The final factor was just ignorance being bliss. Up until my late 20s, I wasn’t paying attention to the news or anything outside of local stuff and the weather. Race stopped at “I know you’re the same race as me” or “You’re a different race”. There was no desire for a cultural exchange, I didn’t want to understand where people are coming from—none of that.
Regardless of someone’s race, if they liked the same things I did and I can talk to them, their race didn’t matter to me at all.
…and Then Life Curdles You
Everyone’s experience with color blindness is different, obviously. However, we all either run into it or have experienced it to some degree. Some of us even make sure to let others know “I’m color blind.” The change for me came during the Trayvon Martin murder and the outcome of the Zimmerman trial. I was heavy into watching Court TV and TruTV and watched the trial as it happened.
Once the verdict came out it was like “Are you serious? Not guilty?” At the time, my younger brother and fellow ThyBlackMan and AfroGamers writer Tardell was attending school outside of the county. I worried about him all the time because when he was there, that county was predominantly white and he was young Black man doing what young students do in a college town that was pretty much in the country.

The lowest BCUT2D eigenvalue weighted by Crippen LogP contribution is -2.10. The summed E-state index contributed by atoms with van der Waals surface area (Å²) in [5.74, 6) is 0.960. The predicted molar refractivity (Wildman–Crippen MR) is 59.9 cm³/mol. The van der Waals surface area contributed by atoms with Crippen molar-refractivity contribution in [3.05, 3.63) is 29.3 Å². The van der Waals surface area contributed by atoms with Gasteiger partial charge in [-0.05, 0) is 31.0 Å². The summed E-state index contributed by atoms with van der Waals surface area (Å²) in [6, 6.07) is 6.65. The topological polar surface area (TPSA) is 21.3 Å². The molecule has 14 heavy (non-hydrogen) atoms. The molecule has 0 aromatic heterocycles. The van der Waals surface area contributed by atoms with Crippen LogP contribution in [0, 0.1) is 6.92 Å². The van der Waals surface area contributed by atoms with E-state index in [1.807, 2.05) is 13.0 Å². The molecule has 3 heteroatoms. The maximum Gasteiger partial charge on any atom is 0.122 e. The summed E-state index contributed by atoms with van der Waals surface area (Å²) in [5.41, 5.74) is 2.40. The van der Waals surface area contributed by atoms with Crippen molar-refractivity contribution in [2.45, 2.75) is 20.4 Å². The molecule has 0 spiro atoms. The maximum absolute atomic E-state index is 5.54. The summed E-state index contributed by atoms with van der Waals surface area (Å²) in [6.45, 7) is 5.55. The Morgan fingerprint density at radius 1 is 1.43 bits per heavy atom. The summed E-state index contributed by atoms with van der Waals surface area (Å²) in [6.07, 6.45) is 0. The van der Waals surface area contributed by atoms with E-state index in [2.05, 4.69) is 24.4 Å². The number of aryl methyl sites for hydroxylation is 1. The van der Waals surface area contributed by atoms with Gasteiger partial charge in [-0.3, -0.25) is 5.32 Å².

My younger sister’s job in social work took her all over the Birmingham metro and sometimes outside of the metro into these smaller cities and towns where you could be a life-long Alabamian and never hear of them. I was always concerned when she had to travel—especially because sometimes, people just aren’t trying to deal with CPS.
That ignorance to what was going on was gone and it became “seasoned pessimism.” Along with that came both an acknowledge that yes, the world sees color but so do I. It comes in the form of caution about how I’m acting in public, I intentionally carry myself to appear more threatening in public just to not be bothered, and—something I noticed when more people began leaving my neighborhood—the change in demographics in my immediate surroundings.
There was a time when I didn’t see many Latinxs or white people around. However, when you start noticing families moving in and think to yourself “Oh, there’s another Latino family on this street,” that points to seeing color.
Mind you, there’s nothing wrong with seeing color—claiming “color blindness” has always come off as pretty disingenuous—it’s what you do with that information. Do you cross the street to get away from folks? Maybe locking your car door when someone of another color seems to be coming towards your car? Perhaps you’re considering calling the cops because the neighbors put a sofa on their front porch, it looks hideous, and you’re feeling like being a prejudiced, severe asshole?
Well, on that last one it’s more “I feel like being a jerk today but I’ll have to see if my racism flares up at the DMV.” At any rate, I see race because my country sees race…I just chose to take the route of understanding while remaining cautious in an unpredictable but often predictable world.
Staff Writer; M. Swift
This talented writer is also a podcast host, and comic book fan who loves all things old school. One may also find him on Twitter at; metalswift.